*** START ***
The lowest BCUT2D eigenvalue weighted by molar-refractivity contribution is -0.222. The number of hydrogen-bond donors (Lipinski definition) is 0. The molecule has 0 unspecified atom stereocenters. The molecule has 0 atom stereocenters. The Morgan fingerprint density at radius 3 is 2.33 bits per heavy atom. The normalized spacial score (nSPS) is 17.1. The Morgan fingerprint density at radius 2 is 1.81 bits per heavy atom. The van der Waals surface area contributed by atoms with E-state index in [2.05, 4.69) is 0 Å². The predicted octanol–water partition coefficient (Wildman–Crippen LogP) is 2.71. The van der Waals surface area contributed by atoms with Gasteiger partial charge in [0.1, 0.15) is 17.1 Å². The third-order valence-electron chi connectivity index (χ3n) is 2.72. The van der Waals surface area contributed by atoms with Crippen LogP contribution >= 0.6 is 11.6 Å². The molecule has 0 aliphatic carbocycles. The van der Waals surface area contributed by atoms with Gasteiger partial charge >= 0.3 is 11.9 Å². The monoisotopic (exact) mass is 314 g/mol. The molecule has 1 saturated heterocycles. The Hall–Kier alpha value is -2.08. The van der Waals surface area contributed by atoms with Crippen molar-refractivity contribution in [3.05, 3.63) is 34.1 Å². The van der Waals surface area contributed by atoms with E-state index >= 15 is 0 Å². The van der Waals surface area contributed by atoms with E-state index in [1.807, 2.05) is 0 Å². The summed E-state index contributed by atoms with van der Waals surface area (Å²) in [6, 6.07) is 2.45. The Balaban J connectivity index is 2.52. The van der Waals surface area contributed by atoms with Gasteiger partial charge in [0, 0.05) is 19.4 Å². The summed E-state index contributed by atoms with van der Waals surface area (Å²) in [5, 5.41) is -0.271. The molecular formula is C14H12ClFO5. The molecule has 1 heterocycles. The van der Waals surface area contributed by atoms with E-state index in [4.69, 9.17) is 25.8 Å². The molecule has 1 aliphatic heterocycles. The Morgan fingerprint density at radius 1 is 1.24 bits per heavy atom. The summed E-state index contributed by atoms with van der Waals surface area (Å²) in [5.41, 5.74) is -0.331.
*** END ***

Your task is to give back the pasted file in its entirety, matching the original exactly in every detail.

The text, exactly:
The lowest BCUT2D eigenvalue weighted by molar-refractivity contribution is -0.222. The number of hydrogen-bond donors (Lipinski definition) is 0. The molecule has 0 unspecified atom stereocenters. The molecule has 0 atom stereocenters. The Morgan fingerprint density at radius 3 is 2.33 bits per heavy atom. The normalized spacial score (nSPS) is 17.1. The Morgan fingerprint density at radius 2 is 1.81 bits per heavy atom. The van der Waals surface area contributed by atoms with E-state index in [2.05, 4.69) is 0 Å². The predicted octanol–water partition coefficient (Wildman–Crippen LogP) is 2.71. The van der Waals surface area contributed by atoms with Gasteiger partial charge in [0.1, 0.15) is 17.1 Å². The third-order valence-electron chi connectivity index (χ3n) is 2.72. The van der Waals surface area contributed by atoms with Crippen LogP contribution >= 0.6 is 11.6 Å². The molecule has 0 aliphatic carbocycles. The van der Waals surface area contributed by atoms with Gasteiger partial charge >= 0.3 is 11.9 Å². The monoisotopic (exact) mass is 314 g/mol. The molecule has 1 saturated heterocycles. The Hall–Kier alpha value is -2.08. The van der Waals surface area contributed by atoms with Crippen molar-refractivity contribution in [3.05, 3.63) is 34.1 Å². The van der Waals surface area contributed by atoms with E-state index >= 15 is 0 Å². The van der Waals surface area contributed by atoms with E-state index in [1.807, 2.05) is 0 Å². The summed E-state index contributed by atoms with van der Waals surface area (Å²) in [6, 6.07) is 2.45. The Balaban J connectivity index is 2.52. The van der Waals surface area contributed by atoms with Gasteiger partial charge in [0, 0.05) is 19.4 Å². The summed E-state index contributed by atoms with van der Waals surface area (Å²) in [5, 5.41) is -0.271. The molecular formula is C14H12ClFO5. The molecule has 1 heterocycles. The van der Waals surface area contributed by atoms with E-state index in [4.69, 9.17) is 25.8 Å². The molecule has 1 aliphatic heterocycles. The Morgan fingerprint density at radius 1 is 1.24 bits per heavy atom. The summed E-state index contributed by atoms with van der Waals surface area (Å²) in [5.41, 5.74) is -0.331.